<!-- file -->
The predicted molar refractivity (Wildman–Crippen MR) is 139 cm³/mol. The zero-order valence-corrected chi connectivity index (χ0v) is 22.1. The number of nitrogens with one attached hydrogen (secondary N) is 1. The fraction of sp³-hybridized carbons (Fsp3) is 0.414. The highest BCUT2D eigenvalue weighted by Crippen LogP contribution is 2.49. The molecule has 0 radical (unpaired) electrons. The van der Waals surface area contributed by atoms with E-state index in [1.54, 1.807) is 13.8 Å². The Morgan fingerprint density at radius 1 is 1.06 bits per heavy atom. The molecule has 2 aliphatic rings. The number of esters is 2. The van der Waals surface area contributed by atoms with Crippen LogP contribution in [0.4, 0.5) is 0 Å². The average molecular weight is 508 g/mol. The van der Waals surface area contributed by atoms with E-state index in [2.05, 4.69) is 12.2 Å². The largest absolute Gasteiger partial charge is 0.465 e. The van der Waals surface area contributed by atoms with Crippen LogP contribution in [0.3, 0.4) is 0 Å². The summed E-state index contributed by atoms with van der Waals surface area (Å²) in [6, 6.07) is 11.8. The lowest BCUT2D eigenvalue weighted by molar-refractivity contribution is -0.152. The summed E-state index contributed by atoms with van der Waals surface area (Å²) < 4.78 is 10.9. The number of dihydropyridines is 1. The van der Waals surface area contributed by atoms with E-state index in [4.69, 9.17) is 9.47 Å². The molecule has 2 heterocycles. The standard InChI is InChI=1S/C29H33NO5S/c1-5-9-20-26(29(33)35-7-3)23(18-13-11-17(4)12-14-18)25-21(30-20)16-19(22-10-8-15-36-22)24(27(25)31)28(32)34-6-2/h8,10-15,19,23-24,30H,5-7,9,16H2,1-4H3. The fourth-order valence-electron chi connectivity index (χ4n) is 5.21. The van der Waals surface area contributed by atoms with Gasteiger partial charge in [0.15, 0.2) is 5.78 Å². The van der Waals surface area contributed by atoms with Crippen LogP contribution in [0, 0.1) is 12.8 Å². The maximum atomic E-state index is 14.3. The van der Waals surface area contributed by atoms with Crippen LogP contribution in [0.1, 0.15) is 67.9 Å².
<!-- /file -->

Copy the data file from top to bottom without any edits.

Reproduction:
The predicted molar refractivity (Wildman–Crippen MR) is 139 cm³/mol. The zero-order valence-corrected chi connectivity index (χ0v) is 22.1. The number of nitrogens with one attached hydrogen (secondary N) is 1. The fraction of sp³-hybridized carbons (Fsp3) is 0.414. The highest BCUT2D eigenvalue weighted by Crippen LogP contribution is 2.49. The molecule has 0 radical (unpaired) electrons. The van der Waals surface area contributed by atoms with E-state index in [1.54, 1.807) is 13.8 Å². The Morgan fingerprint density at radius 1 is 1.06 bits per heavy atom. The molecule has 2 aliphatic rings. The number of esters is 2. The van der Waals surface area contributed by atoms with Crippen LogP contribution in [0.4, 0.5) is 0 Å². The average molecular weight is 508 g/mol. The van der Waals surface area contributed by atoms with E-state index in [2.05, 4.69) is 12.2 Å². The largest absolute Gasteiger partial charge is 0.465 e. The van der Waals surface area contributed by atoms with Crippen LogP contribution in [0.3, 0.4) is 0 Å². The summed E-state index contributed by atoms with van der Waals surface area (Å²) in [6, 6.07) is 11.8. The lowest BCUT2D eigenvalue weighted by molar-refractivity contribution is -0.152. The summed E-state index contributed by atoms with van der Waals surface area (Å²) < 4.78 is 10.9. The number of dihydropyridines is 1. The van der Waals surface area contributed by atoms with E-state index in [4.69, 9.17) is 9.47 Å². The molecule has 2 heterocycles. The standard InChI is InChI=1S/C29H33NO5S/c1-5-9-20-26(29(33)35-7-3)23(18-13-11-17(4)12-14-18)25-21(30-20)16-19(22-10-8-15-36-22)24(27(25)31)28(32)34-6-2/h8,10-15,19,23-24,30H,5-7,9,16H2,1-4H3. The fourth-order valence-electron chi connectivity index (χ4n) is 5.21. The van der Waals surface area contributed by atoms with Gasteiger partial charge in [0.15, 0.2) is 5.78 Å². The van der Waals surface area contributed by atoms with Crippen LogP contribution in [0, 0.1) is 12.8 Å². The maximum atomic E-state index is 14.3. The van der Waals surface area contributed by atoms with Crippen LogP contribution in [0.1, 0.15) is 67.9 Å².